I’m having difficulties dealing with a time series of relations between two numbers.

I have two time series, essentially a count of "successes" and "trials". What I'm interested in, though, is the relation between these two numbers: I want to extrapolate this success rate to the whole population.

Another complication is that I'm sure (as in, 99% sure) that earlier periods are heavily biased and don't represent the population well.

Now, I'm not sure how I could model this. I tried modelling the series as a random walk for the log of the ratio. Something like (following this example: ):

with pm.Model() as model:
    smth_parm = pm.Uniform("smth_parm", lower=0, upper=1)
    tau2 = pm.Exponential("tau", 1.0/(50.0**2.0))
    z2 = pm.GaussianRandomWalk("z2",
                           tau=tau2 / (1.0 - smth_parm), 
    obs = pm.Normal("obs", 
                    tau=tau2 / smth_parm, 

And got this result (sampling from Posterior Predictive Checks):

enter image description here

I'm PRETTY sure the initial period should have a mean closer to the later ones, even at the cost of an even higher variance. But I can't see how to force that into the model.

So, I need help to:

1- Model this ratio

2- "Force" the model to admit the earlier periods as biased

And I know this whole "Series of Ratios of Successes" stinks like a Beta(Binomial) should be involved, but I'm not sure how. And yes, the number of successes and trials do increase over time, but even considering this, the beginning is biased "up".

Most guides and tutorials are about forecasting, but that’s not what i need. I simply wish to create a model that better describes my data. Specifically, the future better informing past entries

  • 1
    $\begingroup$ I wonder if generalized linear autoregressive moving average (GLARMA) modeling might be useful for your problem, as it can handle a binomial time series? You could add a covariate in your model which keeps track of what period you are dealing with (early, late, etc.). See routledgehandbooks.com/pdf/doi/10.1201/b19485-5 and also note that R has a glarma package. $\endgroup$ – Isabella Ghement Aug 18 '18 at 2:16

Some advice from the font of all time series knowledge ( grin ! )

  1. when you convert two column to one column ... you lose information thus dp not do this
  2. model y as a function of x .. predict x to obtain a prediction of y and then if you are so inclined compute the ratio of the predicted y to the predicted x to obtain a predicted ratio
  3. Encode the uncertainty in the prediction of x into the transfer function model between y and x while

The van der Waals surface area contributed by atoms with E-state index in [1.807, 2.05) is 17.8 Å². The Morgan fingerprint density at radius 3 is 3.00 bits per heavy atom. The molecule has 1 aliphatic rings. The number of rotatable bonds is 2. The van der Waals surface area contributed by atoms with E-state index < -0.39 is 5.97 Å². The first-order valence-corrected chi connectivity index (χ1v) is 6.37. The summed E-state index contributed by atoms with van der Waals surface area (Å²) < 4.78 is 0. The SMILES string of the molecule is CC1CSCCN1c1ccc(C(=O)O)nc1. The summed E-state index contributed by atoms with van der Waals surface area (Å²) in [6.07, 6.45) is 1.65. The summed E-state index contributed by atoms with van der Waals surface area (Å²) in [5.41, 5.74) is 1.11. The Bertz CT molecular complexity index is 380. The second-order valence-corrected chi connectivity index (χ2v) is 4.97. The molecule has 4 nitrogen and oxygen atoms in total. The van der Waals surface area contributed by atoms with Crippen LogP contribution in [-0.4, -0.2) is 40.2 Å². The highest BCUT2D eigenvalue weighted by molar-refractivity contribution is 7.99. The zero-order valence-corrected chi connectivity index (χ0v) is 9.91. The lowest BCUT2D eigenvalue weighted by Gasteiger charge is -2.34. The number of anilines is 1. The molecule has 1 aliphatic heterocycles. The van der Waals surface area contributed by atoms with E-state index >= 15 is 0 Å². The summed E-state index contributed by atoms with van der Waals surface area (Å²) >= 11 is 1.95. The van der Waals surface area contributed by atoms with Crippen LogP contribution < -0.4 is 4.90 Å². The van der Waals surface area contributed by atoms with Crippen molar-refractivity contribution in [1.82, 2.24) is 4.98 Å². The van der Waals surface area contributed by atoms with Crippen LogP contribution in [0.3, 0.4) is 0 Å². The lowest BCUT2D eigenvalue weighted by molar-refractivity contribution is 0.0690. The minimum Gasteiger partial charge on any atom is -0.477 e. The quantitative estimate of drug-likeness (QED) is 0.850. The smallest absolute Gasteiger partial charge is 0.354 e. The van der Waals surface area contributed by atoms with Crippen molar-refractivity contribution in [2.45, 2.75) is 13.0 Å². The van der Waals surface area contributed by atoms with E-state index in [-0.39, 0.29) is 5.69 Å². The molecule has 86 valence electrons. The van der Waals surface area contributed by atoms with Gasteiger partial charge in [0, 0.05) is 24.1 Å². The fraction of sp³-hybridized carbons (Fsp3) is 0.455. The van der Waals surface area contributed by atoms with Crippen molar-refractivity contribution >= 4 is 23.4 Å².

4. detect unusual activity be it pulses , level shifts, seasonal and/or local time trends . Include the possiblity of future pulses in the prediction limits around the expected value of y

5 detect possible changes in error variance that may have occured within time segments as is the case with your data

  1. verify constancy of model parameters over time suggesting data segmentation

If you wish you can post your data and I will try to be of more help ..

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  • 2
    $\begingroup$ Could you explain what you mean by "x" and "y" and how they are related to the question? And how does your advice depend, if at all, on the stated desire for the "future better informing past entries"? How do your proposed techniques accommodate the implied Binomial distributions of the successes? $\endgroup$ – whuber Aug 17 '18 at 21:38
  • $\begingroup$ X are trials Y are succeses .. I don't know what "future better informing past entries" means in English... do you ? . The larger the # of trials .. the more "normal" are the # of successes $\endgroup$ – IrishStat Aug 17 '18 at 22:32
  • $\begingroup$ If the # of trials is "small" then perhaps a non-parametric tool might be called for ..... $\endgroup$ – IrishStat Aug 17 '18 at 22:38
  • 1
    $\begingroup$ I'm not quite sure what "future ... past" means either, but (a) it sounds like a non-standard problem and (b) when you're not sure, please post a comment to the question asking for clarification before you attempt an answer. BTW, the plot shows there must be at least tens of thousands of trials in that time series. $\endgroup$ – whuber Aug 18 '18 at 14:01

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